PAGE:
HPV vaccination: new recommendations for adolescents announced

RKI recommends HPV vaccinations for adolescent men

The Standing Vaccination Commission (STIKO) at the Robert Koch Institute (RKI) regularly announces vaccination recommendations based on current knowledge and research. The new recommendation is aimed particularly at the age group of young men between nine and 14 years. For example, a new recommendation is a vaccination against human papillomaviruses (HPV), which is intended to protect against cancer precursors.

For girls, STIKO has recommended HPV vaccination since 2007. According to the latest findings, the RKI also considers this vaccination useful for boys. "Vaccination against human papillomavirus (HPV) effectively protects against HPV infection and the resulting cancer precursors," explains Lothar H. Wieler, President of the Robert Koch Institute in a press release from the institute.

HPV vaccination is considered safe and harmless

Does HPV Vaccination Really Provide Safe Protection? "Vaccination is very safe; more than 270 million HPV vaccinations have been administered worldwide without any major vaccination complications," writes the RKI. It was only in early 2018 that a comprehensive evaluation confirmed the safety and effectiveness of the HPV vaccination.

Vaccination has not yet become established

"I hope that as many boys as possible use the HPV vaccination and that the new recommendation is another impetus for girls who have not yet been vaccinated to catch up with the vaccination," explains Wieler. According to the expert, far too few girls are still vaccinated with the active ingredient that protects against cervical cancer. In 2015, according to RKI data, just under 45 percent of all 17-year-old teenagers were fully vaccinated against HPV. As a result, the indirect protection for boys hoped for by STIKO did not materialize. This now justifies the new recommendation to also vaccinate adolescents with the HPV active ingredient. In this way, a better overall protection should be achieved.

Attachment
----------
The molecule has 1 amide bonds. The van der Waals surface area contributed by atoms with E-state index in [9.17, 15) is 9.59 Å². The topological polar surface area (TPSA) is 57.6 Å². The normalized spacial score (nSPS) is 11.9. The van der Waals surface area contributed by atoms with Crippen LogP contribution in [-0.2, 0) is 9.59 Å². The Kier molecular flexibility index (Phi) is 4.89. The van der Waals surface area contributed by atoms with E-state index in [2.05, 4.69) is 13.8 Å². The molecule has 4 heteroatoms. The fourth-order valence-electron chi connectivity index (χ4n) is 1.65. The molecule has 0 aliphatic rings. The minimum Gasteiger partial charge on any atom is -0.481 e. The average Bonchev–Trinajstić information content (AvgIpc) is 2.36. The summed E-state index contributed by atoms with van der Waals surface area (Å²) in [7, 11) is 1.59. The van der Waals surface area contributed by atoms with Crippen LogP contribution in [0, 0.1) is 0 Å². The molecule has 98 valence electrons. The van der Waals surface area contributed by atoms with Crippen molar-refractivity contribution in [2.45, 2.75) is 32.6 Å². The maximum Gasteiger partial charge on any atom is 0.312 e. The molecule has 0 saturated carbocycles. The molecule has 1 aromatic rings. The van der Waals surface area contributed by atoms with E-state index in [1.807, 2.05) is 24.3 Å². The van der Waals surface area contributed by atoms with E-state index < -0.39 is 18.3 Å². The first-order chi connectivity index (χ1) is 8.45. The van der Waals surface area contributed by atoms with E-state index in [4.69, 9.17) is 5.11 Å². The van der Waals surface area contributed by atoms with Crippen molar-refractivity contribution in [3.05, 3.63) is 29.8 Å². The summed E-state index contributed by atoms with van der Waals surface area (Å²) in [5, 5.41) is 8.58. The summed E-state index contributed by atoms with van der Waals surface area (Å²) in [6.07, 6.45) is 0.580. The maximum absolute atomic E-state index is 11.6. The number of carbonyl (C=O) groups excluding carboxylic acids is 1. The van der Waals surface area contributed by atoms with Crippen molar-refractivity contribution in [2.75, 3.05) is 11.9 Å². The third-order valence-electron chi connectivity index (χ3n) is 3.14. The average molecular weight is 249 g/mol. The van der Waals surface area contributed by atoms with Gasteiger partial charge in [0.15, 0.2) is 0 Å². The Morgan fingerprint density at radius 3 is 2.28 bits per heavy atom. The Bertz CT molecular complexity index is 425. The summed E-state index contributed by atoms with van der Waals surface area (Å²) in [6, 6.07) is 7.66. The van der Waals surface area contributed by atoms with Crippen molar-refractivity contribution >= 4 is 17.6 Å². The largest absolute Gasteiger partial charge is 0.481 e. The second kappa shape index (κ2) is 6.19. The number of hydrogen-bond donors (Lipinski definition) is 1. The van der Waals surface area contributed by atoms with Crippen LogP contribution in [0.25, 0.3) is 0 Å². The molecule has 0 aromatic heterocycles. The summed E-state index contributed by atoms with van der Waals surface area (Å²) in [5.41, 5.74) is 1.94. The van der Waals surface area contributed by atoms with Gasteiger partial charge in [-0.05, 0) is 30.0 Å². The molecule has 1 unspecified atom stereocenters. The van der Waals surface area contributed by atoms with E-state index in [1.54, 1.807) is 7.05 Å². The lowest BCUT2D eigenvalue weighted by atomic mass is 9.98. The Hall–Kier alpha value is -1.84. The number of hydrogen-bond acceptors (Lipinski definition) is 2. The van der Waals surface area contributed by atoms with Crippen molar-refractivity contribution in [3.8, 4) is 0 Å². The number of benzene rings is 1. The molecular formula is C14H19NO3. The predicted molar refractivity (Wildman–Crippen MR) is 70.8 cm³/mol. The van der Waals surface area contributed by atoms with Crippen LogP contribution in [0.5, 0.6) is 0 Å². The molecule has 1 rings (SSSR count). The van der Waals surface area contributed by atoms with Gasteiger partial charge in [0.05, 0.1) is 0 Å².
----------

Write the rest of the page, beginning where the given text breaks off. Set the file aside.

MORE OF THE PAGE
HPV infections are also dangerous for men

Every year, around 4,600 women in Germany develop cervical cancer. HPV infection is responsible for this in almost all cases. In men, the virus is associated with the development of penile and anal cancer. Furthermore, it is said to be involved in cancer in the oral cavity and throat. According to RKI estimates, around 600 anal cancers, 250 penile cancers and 750 cancers in the oral cavity or throat are caused by HPV infection each year.

Germany as a pioneer in this vaccination recommendation

According to the RKI, Germany is one of the first European countries to recommend HPV vaccination for adolescent men. The decision to take this step is based on criteria of evidence-based medicine. For example, the burden of disease caused by HPV-associated tumors in men in Germany was assessed and a systematic review of the literature on the effectiveness and safety of HPV vaccination in boys and men was initiated.

Thousands of cancers are to be prevented

In addition, the expected effects of HPV vaccination in boys were estimated using a mathematical model. The result of this model was clear. It showed that, in the long term, this can also help prevent thousands of cancers. A federal committee will decide on the implementation of the recommendation within the next three months. The epidemiological bulletin 26/2018 published by the RKI provides detailed information on the subject. (vb)

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Video: Why is the HPV vaccine recommended for adolescents? (December 2021).